Because a partition is always served from a single partition server and each partition server can serve one or more partitions, the efficiency of serving entities is correlated with the health of the server. Servers that encounter high traffic for their partitions may not be able to sustain a high throughput. For example, in the figure above, if there are many requests for "2011 New York City Marathon__Half", server A may become too hot. To increase the throughput of the server, the storage system load-balances the partitions to other servers. The result is that the traffic is distributed across many other servers. For optimal load balancing of traffic, you should use more partitions, so that the Azure Table service can distribute the partitions to more partition servers.
Entity Group Transactions
An entity group transaction is a set of storage operations that are implemented atomically on entities with the same PartitionKey value. If any storage operation in the entity group fails, then all the storage operations in it are rolled back. An entity group transaction comprises no more than 100 storage operations and may be no more than 4 MB in size. Entity group transactions provide Azure Table with a limited form of the atomicity, consistency, isolation, durability (ACID) semantics provided by relational databases. Entity group transactions improve throughput since they reduce the number of individual storage operations that must be submitted to the Azure Table service. They also provide an economic benefit since an entity group transaction is billed as a single storage operation regardless of how many storage operations it contains. Since all the storage operations in an entity group transaction affect entities with the same PartitionKey value, a need to use entity group transactions can drive the selection of PartitionKey value.
If you are using unique PartitionKey values for your entities, then each entity will belong in its own partition. If the unique values you are using are increasing or decreasing in value, it is possible that Azure will create range partitions. Range partitions group entities that have sequential unique PartitionKey values to improve the performance of range queries. Without range partitions, a range query will need to cross partition boundaries or server boundaries, which can decrease the query performance. Consider an application that uses the following table with an increasing sequence value for the PartitionKey.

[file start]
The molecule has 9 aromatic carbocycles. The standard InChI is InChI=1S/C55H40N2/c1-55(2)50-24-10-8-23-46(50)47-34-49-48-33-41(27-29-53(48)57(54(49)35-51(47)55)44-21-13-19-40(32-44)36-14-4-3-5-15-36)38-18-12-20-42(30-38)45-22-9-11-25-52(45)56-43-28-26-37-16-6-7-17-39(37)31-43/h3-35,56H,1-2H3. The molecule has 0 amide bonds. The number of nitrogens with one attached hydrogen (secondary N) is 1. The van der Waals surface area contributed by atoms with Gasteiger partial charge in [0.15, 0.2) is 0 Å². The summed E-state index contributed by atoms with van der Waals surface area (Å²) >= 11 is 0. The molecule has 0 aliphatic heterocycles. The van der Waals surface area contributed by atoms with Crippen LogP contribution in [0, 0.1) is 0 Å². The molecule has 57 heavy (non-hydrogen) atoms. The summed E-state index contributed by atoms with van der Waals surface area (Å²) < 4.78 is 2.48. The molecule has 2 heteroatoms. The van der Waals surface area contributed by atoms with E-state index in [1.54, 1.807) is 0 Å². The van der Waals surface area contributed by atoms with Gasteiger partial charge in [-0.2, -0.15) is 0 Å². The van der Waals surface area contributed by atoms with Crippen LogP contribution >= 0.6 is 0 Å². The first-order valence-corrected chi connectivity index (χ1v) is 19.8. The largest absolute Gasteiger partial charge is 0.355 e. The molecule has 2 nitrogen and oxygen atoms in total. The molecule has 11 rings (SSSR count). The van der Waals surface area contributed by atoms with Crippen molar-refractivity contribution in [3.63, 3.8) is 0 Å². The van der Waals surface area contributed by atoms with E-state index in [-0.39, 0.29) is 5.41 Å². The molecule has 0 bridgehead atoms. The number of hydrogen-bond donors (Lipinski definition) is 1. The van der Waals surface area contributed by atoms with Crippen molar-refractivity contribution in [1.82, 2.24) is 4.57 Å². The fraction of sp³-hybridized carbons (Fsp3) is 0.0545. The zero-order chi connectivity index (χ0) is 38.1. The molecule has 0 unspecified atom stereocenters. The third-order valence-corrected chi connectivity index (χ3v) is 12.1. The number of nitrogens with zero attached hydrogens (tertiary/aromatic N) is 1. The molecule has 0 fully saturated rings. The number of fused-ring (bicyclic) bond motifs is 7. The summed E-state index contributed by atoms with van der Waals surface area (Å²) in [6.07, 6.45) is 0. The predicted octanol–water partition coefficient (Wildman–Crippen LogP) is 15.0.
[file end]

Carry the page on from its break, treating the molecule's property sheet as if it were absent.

Azure may group the first three entities into a range partition. If you apply a range query to this table that uses the PartitionKey as the criteria and requests entities from "0001" to "0003,", the query may perform efficiently because they will be served from a single partition server. There is no guarantee when and how a range partition will be created.
The existence of range partitions for your table can affect the performance of your insert operations if you are inserting entities with increasing, or decreasing, PartitionKey values. Inserting entities with increasing PartitionKey values is called an Append Only pattern, and inserting with decreasing values is called a Prepend Only pattern. You should consider not using such patterns because the overall throughput of your insert requests will be limited by a single partition server. This is because, if range partitions exists, then the first and last (range) partitions will contain the least and greatest PartitionKey values, respectively. Therefore, the insert of a new entity, with a sequentially lower or higher PartitionKey value, will target one of the end partitions. The following figure shows a possible set of range partitions based on the previous example. If a set of "0007", "0008" and "0009" entities were inserted, they would be assigned to the last (orange) partition.
Set of range partitions
It is important to note that there is no negative effect on performance if the insert operations are using more scattered PartitionKey values.